Making a student repeat a level at school has no benefit and in fact may do more harm, Australian research shows.
The study, by Deakin University's Dr Helen McGrath, also found students who repeated a year were 20 to 50 per cent more likely to drop out, compared to similar students who progressed.
Dr McGrath reviewed dozens of studies by academics in Australia and the United States over the past 75 years comparing the outcomes for students with specific needs who were either held back or allowed to progress.
She said those studies failed to support the popular assumption among teachers and parents that repeating a year helped a student's academic performance.
"There may be an occasional student who is the exception, but for most students providing them with more of what didn't work for them the first time around is an exercise in futility," she said.
"In fact, repeating a year confirms to a student that they have failed.
"They experience stress from being taller, larger and more physically mature than their younger classmates. They miss their friends who have moved on to the next year level.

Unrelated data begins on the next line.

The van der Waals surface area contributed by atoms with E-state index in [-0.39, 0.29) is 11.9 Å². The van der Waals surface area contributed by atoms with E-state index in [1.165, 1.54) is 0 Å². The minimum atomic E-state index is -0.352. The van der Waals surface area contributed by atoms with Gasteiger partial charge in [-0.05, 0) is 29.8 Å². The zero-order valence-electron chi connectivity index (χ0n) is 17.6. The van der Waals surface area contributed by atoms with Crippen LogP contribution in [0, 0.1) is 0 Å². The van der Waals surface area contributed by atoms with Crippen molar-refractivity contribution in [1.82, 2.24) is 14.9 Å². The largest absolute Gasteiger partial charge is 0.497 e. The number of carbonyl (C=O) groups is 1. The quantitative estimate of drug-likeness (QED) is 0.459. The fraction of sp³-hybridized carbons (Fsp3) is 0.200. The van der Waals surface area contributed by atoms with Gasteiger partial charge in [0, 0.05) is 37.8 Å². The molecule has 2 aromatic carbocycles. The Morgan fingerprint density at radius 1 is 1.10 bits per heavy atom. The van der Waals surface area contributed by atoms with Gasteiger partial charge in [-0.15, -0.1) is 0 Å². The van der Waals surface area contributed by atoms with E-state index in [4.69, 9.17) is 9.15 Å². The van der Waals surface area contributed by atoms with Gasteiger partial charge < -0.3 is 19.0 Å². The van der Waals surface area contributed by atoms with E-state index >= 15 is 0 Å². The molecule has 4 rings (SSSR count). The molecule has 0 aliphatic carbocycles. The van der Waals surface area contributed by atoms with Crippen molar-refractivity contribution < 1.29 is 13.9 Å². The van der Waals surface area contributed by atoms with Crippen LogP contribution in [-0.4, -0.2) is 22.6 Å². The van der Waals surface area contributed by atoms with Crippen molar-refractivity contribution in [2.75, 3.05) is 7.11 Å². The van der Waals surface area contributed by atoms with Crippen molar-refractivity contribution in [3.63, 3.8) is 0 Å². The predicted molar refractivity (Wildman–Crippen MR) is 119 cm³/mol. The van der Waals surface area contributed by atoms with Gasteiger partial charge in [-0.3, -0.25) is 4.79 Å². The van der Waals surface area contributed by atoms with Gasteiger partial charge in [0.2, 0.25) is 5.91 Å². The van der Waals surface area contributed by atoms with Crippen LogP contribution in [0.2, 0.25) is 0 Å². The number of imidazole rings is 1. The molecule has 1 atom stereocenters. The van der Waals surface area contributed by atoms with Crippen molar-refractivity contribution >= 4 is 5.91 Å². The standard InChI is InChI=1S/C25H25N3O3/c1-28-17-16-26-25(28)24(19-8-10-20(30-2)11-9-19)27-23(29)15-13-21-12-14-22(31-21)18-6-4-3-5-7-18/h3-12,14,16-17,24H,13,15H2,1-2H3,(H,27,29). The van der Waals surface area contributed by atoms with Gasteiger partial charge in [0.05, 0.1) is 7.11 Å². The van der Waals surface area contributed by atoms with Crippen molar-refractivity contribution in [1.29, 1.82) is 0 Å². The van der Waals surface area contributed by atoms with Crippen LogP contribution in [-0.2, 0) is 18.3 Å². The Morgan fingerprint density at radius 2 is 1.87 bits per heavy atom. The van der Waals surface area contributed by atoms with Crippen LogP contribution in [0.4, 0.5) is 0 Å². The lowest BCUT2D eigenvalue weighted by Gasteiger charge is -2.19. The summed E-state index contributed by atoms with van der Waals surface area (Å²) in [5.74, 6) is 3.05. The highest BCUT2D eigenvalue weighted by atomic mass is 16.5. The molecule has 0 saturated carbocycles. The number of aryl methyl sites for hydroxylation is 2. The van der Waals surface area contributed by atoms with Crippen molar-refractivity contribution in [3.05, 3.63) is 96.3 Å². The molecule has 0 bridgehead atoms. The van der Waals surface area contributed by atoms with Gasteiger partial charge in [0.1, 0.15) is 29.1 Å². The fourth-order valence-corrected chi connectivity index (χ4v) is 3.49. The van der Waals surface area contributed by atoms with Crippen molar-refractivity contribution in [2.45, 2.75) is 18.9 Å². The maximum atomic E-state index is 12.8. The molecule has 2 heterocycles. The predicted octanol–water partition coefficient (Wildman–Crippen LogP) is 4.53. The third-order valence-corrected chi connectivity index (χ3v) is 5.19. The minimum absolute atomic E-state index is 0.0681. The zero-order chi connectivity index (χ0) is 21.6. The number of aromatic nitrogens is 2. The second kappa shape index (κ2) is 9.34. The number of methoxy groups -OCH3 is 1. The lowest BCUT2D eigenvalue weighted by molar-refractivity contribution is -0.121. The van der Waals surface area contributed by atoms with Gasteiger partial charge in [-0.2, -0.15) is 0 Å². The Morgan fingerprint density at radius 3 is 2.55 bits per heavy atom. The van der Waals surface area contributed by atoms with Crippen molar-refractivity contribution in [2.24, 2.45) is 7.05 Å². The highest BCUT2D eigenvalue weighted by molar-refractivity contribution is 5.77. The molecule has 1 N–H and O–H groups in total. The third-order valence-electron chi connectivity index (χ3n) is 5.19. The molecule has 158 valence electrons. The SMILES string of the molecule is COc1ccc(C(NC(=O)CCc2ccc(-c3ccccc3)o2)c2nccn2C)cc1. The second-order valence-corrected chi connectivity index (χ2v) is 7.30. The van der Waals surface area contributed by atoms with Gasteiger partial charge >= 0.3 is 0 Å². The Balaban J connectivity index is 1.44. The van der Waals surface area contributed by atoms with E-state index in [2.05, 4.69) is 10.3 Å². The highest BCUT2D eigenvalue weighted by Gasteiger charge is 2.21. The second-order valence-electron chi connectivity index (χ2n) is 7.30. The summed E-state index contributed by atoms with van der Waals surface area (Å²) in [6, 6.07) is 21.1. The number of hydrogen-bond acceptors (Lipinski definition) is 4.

"They also experience boredom from repeating similar tasks and assignments. Their self esteem drops. All of these factors ultimately lead many to drop out." . . .
"A child's learning is the function more of the characteristics of his classmates than those of the teacher." James Coleman, 1972
. . .a pupil attitude factor, which appears to have a stronger relationship to achievement than do all the “school” factors together, is the extent to which an individual feels that he has some control over his own destiny. James Coleman, 1966
Wednesday, August 30, 2006
New Study on Student Retention
From the Sydney Morning Herald, via ASCD SmartBrief: